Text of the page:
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Insights China

Three Questions for David Shi Cheng Zhao, CEO of Shangpin

frog sat down with Shangpin’s CEO during Mercedes-Benz Fashion Week in New York to talk about the company’s strategy to woo rising numbers of potential luxury buyers in China.

Shangpin is a luxury e-commerce Web site headquartered in Beijing that targets wealthy, fashion-conscious Chinese consumers. In 2010, it received $10 million in Series B funding by Morning Side Ventures, and in July 2011, Chenwei Capital invested $50 million in Series C funding. The site has been profiled in publications ranging from Fortune.com to Women’s Wear Daily. And its timing couldn’t be better as the Chinese luxury e-commerce market is predicted to grow. In May 2012, Chinese news source Jing Daily reported that this market would grow from $2.4 billion in sales in 2011 to beyond $3.2 billion in 2012, citing reports from Barclays Capital and Chinese online retail site Taobao.

What sets the Chinese luxury shopper apart from luxury consumers in other parts of the world?

Generally, luxury shoppers around the world are pursuing the same high quality goods, but the difference between Chinese luxury consumers and those in more developed luxury markets is their maturity. In China, the recognition of fashion icons is in its early stages. Wealthy Chinese consumers may not know what the brand of a fashion house known throughout Europe, Japan, and the United States stands for. They also might not know what is trendy in the rest of the world. In China, you have to remember that people were still wearing the Mao suit in the 1980s. Today’s adults are the first generation open to fashion brands. They recognize those with very well known logos, which they perceive of as “good value.” But beyond the world’s most recognizable logos, they might not be aware of many other high-quality brands.

Does this mean there is a big window of opportunity for less-recognized luxury brands to gain attention in China in coming years, or are they at a disadvantage when compared to those with very visible logos?

There is definitely an opportunity to coach future luxury consumers in China, who will be excited to see how they might be able to express themselves via fashion. In a way, it might parallel social change that is taking place with younger generations. The brands that will gain buyers are those that will be able to communicate the value that they represent for the money that their products cost. There is also a lot of potential for new luxury customers in second- and third-tier cities across China. These areas have seen economic growth in the last few years. The trick is understanding how each of these cities might be at different stages of awareness of luxury brands. Some may only now have populations of potential luxury buyers who are just discovering some of the fashion houses with the world’s most recognized logos.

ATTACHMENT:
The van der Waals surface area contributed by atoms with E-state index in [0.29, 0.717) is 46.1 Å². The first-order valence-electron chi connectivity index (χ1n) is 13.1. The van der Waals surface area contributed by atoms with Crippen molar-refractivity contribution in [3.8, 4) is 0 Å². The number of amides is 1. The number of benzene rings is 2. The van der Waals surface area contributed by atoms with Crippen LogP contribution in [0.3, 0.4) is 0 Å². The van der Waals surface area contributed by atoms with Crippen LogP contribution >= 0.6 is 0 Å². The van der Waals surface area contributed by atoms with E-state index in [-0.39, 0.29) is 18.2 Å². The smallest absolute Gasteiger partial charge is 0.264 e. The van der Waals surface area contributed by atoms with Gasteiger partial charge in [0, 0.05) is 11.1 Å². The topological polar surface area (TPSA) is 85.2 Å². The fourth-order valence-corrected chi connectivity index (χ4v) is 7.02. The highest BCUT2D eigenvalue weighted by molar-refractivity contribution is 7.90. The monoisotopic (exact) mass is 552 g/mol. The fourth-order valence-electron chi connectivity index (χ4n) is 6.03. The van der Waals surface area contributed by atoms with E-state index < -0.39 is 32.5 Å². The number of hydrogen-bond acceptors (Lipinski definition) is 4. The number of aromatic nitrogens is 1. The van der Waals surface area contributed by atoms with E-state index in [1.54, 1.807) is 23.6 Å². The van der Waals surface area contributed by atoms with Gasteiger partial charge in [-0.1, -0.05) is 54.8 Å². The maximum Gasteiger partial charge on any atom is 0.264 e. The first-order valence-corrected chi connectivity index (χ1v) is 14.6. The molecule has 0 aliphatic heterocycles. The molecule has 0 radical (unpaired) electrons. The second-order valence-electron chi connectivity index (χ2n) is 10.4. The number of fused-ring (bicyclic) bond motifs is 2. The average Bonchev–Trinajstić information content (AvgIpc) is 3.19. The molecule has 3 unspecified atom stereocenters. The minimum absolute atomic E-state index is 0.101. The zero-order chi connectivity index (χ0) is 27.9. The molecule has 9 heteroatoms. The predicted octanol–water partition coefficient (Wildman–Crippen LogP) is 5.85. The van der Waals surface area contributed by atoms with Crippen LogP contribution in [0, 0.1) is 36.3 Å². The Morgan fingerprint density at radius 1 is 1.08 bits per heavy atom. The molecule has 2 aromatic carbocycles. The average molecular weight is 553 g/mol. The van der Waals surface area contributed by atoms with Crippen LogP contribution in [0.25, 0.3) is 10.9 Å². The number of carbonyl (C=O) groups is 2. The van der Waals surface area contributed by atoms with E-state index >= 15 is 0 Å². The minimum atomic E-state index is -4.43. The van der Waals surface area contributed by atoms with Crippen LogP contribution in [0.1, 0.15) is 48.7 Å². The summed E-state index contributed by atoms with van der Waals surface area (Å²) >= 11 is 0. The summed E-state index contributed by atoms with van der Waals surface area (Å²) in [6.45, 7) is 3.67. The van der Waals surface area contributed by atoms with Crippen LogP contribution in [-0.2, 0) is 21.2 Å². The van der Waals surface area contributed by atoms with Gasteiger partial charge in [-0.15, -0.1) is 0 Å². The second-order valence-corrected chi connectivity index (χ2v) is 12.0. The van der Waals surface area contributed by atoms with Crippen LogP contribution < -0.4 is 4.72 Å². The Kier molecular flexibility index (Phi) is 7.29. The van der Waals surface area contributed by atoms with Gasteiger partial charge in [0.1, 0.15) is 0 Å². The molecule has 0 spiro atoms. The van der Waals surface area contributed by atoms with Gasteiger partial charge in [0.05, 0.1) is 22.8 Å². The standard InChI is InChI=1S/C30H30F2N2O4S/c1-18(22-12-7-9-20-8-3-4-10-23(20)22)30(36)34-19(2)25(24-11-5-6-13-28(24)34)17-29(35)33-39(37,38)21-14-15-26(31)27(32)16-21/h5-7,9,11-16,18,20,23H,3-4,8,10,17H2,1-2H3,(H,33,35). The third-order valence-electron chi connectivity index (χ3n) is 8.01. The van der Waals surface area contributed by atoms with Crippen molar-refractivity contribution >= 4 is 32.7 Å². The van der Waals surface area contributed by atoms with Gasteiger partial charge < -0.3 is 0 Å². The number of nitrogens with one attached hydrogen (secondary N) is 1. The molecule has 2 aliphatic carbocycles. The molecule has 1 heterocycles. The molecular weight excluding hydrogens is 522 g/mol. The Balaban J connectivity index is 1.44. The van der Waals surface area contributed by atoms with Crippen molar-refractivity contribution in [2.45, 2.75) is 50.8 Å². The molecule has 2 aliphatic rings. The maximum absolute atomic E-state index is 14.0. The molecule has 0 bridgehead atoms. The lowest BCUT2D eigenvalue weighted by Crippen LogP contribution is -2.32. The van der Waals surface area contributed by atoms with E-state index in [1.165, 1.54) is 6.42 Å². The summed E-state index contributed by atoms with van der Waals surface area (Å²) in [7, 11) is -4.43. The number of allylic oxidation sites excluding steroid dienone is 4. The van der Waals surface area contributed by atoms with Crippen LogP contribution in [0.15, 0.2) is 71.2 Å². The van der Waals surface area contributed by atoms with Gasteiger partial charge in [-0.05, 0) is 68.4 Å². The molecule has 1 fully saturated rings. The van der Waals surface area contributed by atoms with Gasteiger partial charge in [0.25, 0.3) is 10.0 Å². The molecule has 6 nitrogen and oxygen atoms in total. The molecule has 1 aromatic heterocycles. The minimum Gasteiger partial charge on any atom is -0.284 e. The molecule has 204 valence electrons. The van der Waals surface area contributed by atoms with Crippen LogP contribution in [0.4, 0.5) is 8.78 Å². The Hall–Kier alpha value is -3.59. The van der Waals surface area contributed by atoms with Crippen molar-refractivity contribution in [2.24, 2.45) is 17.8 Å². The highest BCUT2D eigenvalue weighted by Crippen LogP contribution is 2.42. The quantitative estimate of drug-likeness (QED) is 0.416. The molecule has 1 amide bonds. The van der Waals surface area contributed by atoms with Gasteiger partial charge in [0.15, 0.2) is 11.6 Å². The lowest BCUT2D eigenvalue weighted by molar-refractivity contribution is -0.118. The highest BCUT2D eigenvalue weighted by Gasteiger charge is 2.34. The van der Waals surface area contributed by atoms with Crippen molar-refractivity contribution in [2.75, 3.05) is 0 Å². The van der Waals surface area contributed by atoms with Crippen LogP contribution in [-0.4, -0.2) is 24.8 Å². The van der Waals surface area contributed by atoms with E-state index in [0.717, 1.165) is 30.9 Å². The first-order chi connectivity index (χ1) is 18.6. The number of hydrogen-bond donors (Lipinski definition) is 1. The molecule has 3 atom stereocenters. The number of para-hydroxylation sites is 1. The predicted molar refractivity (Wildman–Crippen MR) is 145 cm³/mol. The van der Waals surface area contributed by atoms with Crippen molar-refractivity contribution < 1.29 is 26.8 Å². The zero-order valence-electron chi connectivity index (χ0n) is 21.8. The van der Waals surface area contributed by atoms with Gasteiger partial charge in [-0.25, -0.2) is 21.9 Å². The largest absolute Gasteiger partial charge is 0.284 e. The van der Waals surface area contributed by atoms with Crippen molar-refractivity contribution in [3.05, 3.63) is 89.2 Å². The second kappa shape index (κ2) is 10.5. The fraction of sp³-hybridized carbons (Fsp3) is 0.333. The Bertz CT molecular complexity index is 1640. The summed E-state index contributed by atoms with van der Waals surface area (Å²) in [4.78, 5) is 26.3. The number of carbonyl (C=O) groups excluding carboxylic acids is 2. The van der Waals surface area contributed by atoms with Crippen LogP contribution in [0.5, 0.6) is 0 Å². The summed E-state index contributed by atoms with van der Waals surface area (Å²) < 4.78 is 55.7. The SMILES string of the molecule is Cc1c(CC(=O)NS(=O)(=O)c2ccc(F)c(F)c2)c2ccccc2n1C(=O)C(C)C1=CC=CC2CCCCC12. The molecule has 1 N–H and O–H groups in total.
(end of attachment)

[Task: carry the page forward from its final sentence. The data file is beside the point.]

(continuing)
Shangpin has a fascinating model, which initially was to market to the top clients of three banks, China Construction Bank, China Minsheng Banking Corporation (China’s first privately held, and not state-owned bank), and Hua Xia Bank. But what is Shangpin’s latest strategy in terms of courting new luxury buyers in China?

We’re focusing on the concept of “styling” on every page of our Web site. We add value to selling luxury clothes and accessories by offering tutorials on how to put together a beautiful outfit. It’s a service that other ecommerce platforms don’t yet have in China. It’s educational; it coaches buyers. We also have fashion-trained customer service representatives who are local: they know the local market and culture, but can also help customers very directly with coaching them on their fashion decisions. These service details, we believe, will set us apart.

We are also very active in showing that the products that we sell are of the highest quality and value, and are authentic. As you know, there are rampant counterfeit goods in China. There are also a lot of discounters. We sell full-price products online, and need to build trust. But we also have a core group of initial buyers from our bank customers, who have the means to afford luxury items and the personal and professional networks to spread the word of our services.

We believe that it’s not enough for U.S., European, or other established luxury brands to just open a brick and mortar store in China and expect Chinese consumers to come in and buy. It’s very important to educate them on how and what to buy, and how to live with and enjoy the value of their investments in luxury.

frog

frog is a global design and strategy firm. We transform businesses at scale by creating systems of brand, product and service that deliver a distinctly better experience. We strive to touch hearts and move markets. Our passion is to transform ideas into realities. We partner with clients to anticipate the future, evolve organizations and advance the human experience.

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